Detoxification (alternative medicine)
||It has been suggested that Oil pulling be merged into this article. (Discuss) Proposed since April 2014.|
|Alternative medicine / fringe therapies|
|Claims||Removal of unspecified toxins from the body|
|See also||Detoxification (medical)|
Detoxification in the context of alternative medicine consists of an approach that claims to rid the body of "toxins" – accumulated harmful substances that allegedly exert undesirable effects on individual health in the short or long term. Detoxification usually includes one or more of: dieting, fasting, consuming exclusively or avoiding specific foods (such as fats, carbohydrates, fruits, vegetables, juices, herbs, or water), colon cleansing, chelation therapy, or the removal of dental fillings.
The British organisation Sense About Science has described body cleansing as "a waste of time and money"; many researchers agree that there is no clinical evidence that such diets are effective. The "toxins" usually remain undefined, with little to no evidence of toxic accumulation in the patient.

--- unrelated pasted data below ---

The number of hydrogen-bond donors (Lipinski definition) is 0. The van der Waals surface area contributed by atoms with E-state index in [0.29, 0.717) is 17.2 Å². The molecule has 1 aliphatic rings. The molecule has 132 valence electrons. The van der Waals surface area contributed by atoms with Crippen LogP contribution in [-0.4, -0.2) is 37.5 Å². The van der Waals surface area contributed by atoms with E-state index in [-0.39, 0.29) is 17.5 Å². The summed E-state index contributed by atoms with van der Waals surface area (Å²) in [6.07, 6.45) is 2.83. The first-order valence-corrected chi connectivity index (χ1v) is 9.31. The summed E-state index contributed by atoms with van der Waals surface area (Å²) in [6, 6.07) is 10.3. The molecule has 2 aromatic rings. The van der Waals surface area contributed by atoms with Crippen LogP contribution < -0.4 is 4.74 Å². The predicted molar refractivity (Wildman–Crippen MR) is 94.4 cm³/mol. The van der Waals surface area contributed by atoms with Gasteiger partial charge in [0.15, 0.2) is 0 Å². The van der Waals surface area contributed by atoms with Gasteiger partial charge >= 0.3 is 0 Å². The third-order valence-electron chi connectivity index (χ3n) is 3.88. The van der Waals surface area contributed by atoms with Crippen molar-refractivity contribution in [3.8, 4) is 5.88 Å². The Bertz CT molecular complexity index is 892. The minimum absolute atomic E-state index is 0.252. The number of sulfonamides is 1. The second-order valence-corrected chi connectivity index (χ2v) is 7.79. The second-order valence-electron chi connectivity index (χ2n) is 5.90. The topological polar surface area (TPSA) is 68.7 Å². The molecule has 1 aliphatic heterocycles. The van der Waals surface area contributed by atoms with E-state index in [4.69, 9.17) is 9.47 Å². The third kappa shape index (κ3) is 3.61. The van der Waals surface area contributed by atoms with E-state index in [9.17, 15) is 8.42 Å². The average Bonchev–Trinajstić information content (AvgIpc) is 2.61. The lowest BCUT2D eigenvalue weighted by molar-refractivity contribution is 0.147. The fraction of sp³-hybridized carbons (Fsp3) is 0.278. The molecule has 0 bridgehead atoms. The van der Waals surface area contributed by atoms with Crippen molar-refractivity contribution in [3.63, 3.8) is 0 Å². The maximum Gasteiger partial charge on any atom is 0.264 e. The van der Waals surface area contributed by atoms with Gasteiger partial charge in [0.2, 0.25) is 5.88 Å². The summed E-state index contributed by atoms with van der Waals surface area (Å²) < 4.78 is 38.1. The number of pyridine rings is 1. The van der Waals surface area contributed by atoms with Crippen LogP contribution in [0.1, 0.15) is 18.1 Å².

The premise of body cleansing is based on the Ancient Egyptian and Greek idea of autointoxication, in which foods consumed can putrefy and produce toxins that harm the body; or in the humoral theory of health whereby the four humours themselves can putrefy and produce toxins that harm the body. Biochemistry and microbiology appeared to support the theory in the 19th century, but by the early twentieth century detoxification-based approaches quickly fell out of favour. Even though abandoned by mainstream medicine, the idea has persisted in the popular imagination and amongst alternative-medicine practitioners. In recent years[when?], notions of body cleansing have undergone something of a resurgence, along with many other alternative medical approaches. Nonetheless, mainstream medicine continues to produce evidence that the field is unscientific and anachronistic.